"Guest, I see that you will be as comfortable as need be; for you need not fear that those two will be too officious with you: they will be so busy with each other, that they will leave you a good deal to yourself, I am sure, and that is a real kindness to a guest, after all. O, you need not be afraid of being one too many, either: it is just what these birds in a nest like, to have a good convenient friend to turn to, so that they may relieve the ecstasies of love with the solid commonplace of friendship. Besides, Dick, and much more Clara, likes a little talking at times; and you know lovers do not talk unless they get into trouble, they only prattle. Good-bye, guest; may you be happy!"
Clara went up to old Hammond, threw her arms about his neck and kissed him heartily, and said:
"You are a dear old man, and may have your jest about me as much as you please; and it won't be long before we see you again; and you may be sure we shall make our guest happy; though, mind you, there is some truth in what you say."
Then I shook hands again, and we went out of the hall and into the cloisters, and so in the street found Greylocks in the shafts waiting for us. He was well looked after; for a little lad of about seven years old had his hand on the rein and was solemnly looking up into his face; on his back, withal, was a girl of fourteen, holding a three-year old sister on before her; while another girl, about a year older than the boy, hung on behind. The three were occupied partly with eating cherries, partly with patting and punching Greylocks, who took all their caresses in good part, but pricked up his ears when Dick made his appearance. The girls got off quietly, and going up to Clara, made much of her and snuggled up to her. And then we got into the carriage, Dick shook the reins, and we got under way at once, Greylocks trotting soberly between the lovely trees of the London streets, that were sending floods of fragrance into the cool evening air; for it was now getting toward sunset.
We could hardly go but fair and softly all the way, as there were a great many people abroad in that cool hour. Seeing so many people made me notice their looks the more; and I must say, my taste, cultivated in the sombre greyness, or rather brownness, of the nineteenth century, was rather apt to condemn the gaiety and brightness of the raiment; and I even ventured to say as much to Clara. She seemed rather surprised, and even slightly indignant, and said: "Well, well, what's the matter? They are not about any dirty work; they are only amusing themselves in the fine evening; there is nothing to foul their clothes. Come, doesn't it all look very pretty? It isn't gaudy, you know."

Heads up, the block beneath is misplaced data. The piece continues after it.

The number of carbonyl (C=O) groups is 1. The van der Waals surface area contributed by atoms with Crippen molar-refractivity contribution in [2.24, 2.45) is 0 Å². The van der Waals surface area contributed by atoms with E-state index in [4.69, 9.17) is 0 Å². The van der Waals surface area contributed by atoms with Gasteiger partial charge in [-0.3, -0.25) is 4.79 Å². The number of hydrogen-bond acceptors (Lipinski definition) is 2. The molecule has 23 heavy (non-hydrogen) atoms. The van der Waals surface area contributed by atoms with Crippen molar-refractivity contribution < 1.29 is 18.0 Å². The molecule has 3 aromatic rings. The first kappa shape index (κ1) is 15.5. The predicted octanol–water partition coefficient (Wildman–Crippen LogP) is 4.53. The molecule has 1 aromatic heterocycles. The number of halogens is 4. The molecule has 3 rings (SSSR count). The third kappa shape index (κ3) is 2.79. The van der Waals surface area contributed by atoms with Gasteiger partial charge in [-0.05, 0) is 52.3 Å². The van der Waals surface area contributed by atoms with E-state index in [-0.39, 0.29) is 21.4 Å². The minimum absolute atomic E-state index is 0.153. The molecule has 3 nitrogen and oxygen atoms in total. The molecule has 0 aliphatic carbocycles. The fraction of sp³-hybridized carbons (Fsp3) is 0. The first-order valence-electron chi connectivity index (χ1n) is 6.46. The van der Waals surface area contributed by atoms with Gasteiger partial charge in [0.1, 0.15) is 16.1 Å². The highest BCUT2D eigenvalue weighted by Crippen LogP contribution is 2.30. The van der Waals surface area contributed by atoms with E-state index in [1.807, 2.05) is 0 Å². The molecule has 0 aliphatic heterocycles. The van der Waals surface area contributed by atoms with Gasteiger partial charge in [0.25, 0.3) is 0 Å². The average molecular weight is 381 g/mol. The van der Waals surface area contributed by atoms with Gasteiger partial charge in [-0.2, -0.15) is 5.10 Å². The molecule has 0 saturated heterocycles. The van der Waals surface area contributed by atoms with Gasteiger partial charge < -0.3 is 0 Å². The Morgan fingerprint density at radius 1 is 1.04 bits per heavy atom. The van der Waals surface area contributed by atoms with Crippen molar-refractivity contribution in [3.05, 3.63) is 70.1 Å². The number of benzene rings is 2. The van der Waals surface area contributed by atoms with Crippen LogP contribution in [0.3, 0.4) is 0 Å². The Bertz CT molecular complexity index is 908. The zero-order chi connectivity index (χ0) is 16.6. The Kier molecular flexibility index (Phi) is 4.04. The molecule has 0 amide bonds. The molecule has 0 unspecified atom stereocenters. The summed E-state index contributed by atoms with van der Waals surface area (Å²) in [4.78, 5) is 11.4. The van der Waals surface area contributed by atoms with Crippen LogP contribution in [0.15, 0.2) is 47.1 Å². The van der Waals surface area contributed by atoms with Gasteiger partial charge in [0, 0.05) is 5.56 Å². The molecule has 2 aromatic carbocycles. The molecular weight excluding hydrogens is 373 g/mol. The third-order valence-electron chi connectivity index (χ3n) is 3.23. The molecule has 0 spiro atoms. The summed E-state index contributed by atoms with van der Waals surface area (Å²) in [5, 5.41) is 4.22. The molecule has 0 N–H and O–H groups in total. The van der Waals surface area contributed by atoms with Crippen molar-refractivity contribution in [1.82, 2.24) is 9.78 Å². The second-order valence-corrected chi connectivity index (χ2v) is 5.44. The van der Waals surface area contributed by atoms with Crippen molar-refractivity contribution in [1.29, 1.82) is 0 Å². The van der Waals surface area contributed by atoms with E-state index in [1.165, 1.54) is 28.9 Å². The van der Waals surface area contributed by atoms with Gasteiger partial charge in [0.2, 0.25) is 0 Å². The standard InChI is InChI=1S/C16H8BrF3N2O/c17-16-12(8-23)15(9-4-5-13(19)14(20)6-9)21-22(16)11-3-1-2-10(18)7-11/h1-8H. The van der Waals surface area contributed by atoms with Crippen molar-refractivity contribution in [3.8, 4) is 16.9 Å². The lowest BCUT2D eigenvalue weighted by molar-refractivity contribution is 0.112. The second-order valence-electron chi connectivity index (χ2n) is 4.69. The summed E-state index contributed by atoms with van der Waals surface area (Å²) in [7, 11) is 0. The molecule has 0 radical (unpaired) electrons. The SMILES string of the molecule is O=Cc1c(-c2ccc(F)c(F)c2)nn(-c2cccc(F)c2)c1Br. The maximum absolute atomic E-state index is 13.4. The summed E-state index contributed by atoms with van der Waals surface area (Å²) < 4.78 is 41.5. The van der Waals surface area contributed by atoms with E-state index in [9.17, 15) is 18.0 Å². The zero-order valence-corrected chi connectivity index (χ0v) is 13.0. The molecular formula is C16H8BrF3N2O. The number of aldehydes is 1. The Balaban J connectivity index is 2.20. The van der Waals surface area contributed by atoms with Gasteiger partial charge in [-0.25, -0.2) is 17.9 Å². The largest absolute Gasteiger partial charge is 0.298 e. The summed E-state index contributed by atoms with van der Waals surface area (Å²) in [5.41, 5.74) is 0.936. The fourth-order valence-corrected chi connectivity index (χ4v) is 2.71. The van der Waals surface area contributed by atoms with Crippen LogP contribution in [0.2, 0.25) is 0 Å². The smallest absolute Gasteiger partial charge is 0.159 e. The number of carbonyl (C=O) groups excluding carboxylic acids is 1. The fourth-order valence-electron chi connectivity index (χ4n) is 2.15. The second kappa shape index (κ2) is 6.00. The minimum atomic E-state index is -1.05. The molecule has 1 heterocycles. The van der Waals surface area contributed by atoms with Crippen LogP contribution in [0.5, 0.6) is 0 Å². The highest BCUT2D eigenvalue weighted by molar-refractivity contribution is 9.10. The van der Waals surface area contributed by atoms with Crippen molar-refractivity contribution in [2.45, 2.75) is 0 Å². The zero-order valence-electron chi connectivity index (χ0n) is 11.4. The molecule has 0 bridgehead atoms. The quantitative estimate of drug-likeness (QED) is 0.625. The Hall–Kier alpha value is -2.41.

Indeed that was true; for many of the people were clad in colours that were sober enough, though beautiful, and the harmony of the colours was perfect and most delightful.
I said, "Yes, that is so; but how can everybody afford such costly garments? Look! there goes a middle-aged man in a sober grey dress; but I can see from here that it is made of very fine woollen stuff, and is covered with silk embroidery."
Said Clara: "He could wear shabby clothes if he pleased,—that is, if he didn't think he would hurt people's feelings by doing so."
"But please tell me," said I, "how can they afford it?"
As soon as I had spoken I perceived that I had got back to my old blunder; for I saw Dick's shoulders shaking with laughter; but he wouldn't say a word, but handed me over to the tender mercies of Clara, who said -
"Why, I don't know what you mean. Of course we can afford it, or else we shouldn't do it. It would be easy enough for us to say, we will only spend our labour on making our clothes comfortable: but we don't choose to stop there. Why do you find fault with us? Does it seem to you as if we starved ourselves of food in order to make ourselves fine clothes? Or do you think there is anything wrong in liking to see the coverings of our bodies beautiful like our bodies are?—just as a deer's or an otter's skin has been made beautiful from the first? Come, what is wrong with you?"
I bowed before the storm, and mumbled out some excuse or other. I must say, I might have known that people who were so fond of architecture generally, would not be backward in ornamenting themselves; all the more as the shape of their raiment, apart from its colour, was both beautiful and reasonable—veiling the form, without either muffling or caricaturing it.
Clara was soon mollified; and as we drove along toward the wood before mentioned, she said to Dick -
"I tell you what, Dick: now that kinsman Hammond the Elder has seen our guest in his queer clothes, I think we ought to find him something decent to put on for our journey to-morrow: especially since, if we do not, we shall have to answer all sorts of questions as to his clothes and where they came from. Besides," she said slily, "when he is clad in handsome garments he will not be so quick to blame us for our childishness in wasting our time in making ourselves look pleasant to each other."
"All right, Clara," said Dick; "he shall have everything that you— that he wants to have. I will look something out for him before he gets up to-morrow."